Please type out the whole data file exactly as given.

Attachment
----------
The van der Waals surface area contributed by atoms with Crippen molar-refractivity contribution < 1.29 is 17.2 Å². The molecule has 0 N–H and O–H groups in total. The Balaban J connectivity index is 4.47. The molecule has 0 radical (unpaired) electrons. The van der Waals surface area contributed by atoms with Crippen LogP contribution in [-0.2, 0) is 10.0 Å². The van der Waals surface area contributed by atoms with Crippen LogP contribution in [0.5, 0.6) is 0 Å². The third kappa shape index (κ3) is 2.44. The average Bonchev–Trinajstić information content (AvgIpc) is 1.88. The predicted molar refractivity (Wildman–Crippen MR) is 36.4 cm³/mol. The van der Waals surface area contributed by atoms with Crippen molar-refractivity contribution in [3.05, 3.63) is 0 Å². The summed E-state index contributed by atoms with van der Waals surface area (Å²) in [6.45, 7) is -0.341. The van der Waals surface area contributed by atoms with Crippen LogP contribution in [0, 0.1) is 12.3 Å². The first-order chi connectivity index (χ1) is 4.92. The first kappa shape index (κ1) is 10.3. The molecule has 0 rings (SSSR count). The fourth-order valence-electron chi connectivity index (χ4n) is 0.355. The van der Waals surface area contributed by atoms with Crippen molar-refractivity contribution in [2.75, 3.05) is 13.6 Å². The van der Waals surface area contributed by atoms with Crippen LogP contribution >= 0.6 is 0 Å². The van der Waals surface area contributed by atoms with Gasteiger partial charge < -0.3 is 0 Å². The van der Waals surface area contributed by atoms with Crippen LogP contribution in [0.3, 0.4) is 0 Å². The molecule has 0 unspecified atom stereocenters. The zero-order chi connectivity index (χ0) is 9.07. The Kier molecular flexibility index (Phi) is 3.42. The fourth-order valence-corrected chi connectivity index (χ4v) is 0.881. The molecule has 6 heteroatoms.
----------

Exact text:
The van der Waals surface area contributed by atoms with Crippen molar-refractivity contribution < 1.29 is 17.2 Å². The molecule has 0 N–H and O–H groups in total. The Balaban J connectivity index is 4.47. The molecule has 0 radical (unpaired) electrons. The van der Waals surface area contributed by atoms with Crippen LogP contribution in [-0.2, 0) is 10.0 Å². The van der Waals surface area contributed by atoms with Crippen LogP contribution in [0.5, 0.6) is 0 Å². The third kappa shape index (κ3) is 2.44. The average Bonchev–Trinajstić information content (AvgIpc) is 1.88. The predicted molar refractivity (Wildman–Crippen MR) is 36.4 cm³/mol. The van der Waals surface area contributed by atoms with Crippen molar-refractivity contribution in [3.05, 3.63) is 0 Å². The summed E-state index contributed by atoms with van der Waals surface area (Å²) in [6.45, 7) is -0.341. The van der Waals surface area contributed by atoms with Crippen LogP contribution in [0, 0.1) is 12.3 Å². The first-order chi connectivity index (χ1) is 4.92. The first kappa shape index (κ1) is 10.3. The molecule has 0 rings (SSSR count). The fourth-order valence-electron chi connectivity index (χ4n) is 0.355. The van der Waals surface area contributed by atoms with Crippen molar-refractivity contribution in [2.75, 3.05) is 13.6 Å². The van der Waals surface area contributed by atoms with Crippen LogP contribution >= 0.6 is 0 Å². The van der Waals surface area contributed by atoms with Gasteiger partial charge < -0.3 is 0 Å². The van der Waals surface area contributed by atoms with Crippen LogP contribution in [0.3, 0.4) is 0 Å². The molecule has 0 unspecified atom stereocenters. The zero-order chi connectivity index (χ0) is 9.07. The Kier molecular flexibility index (Phi) is 3.42. The fourth-order valence-corrected chi connectivity index (χ4v) is 0.881. The molecule has 6 heteroatoms.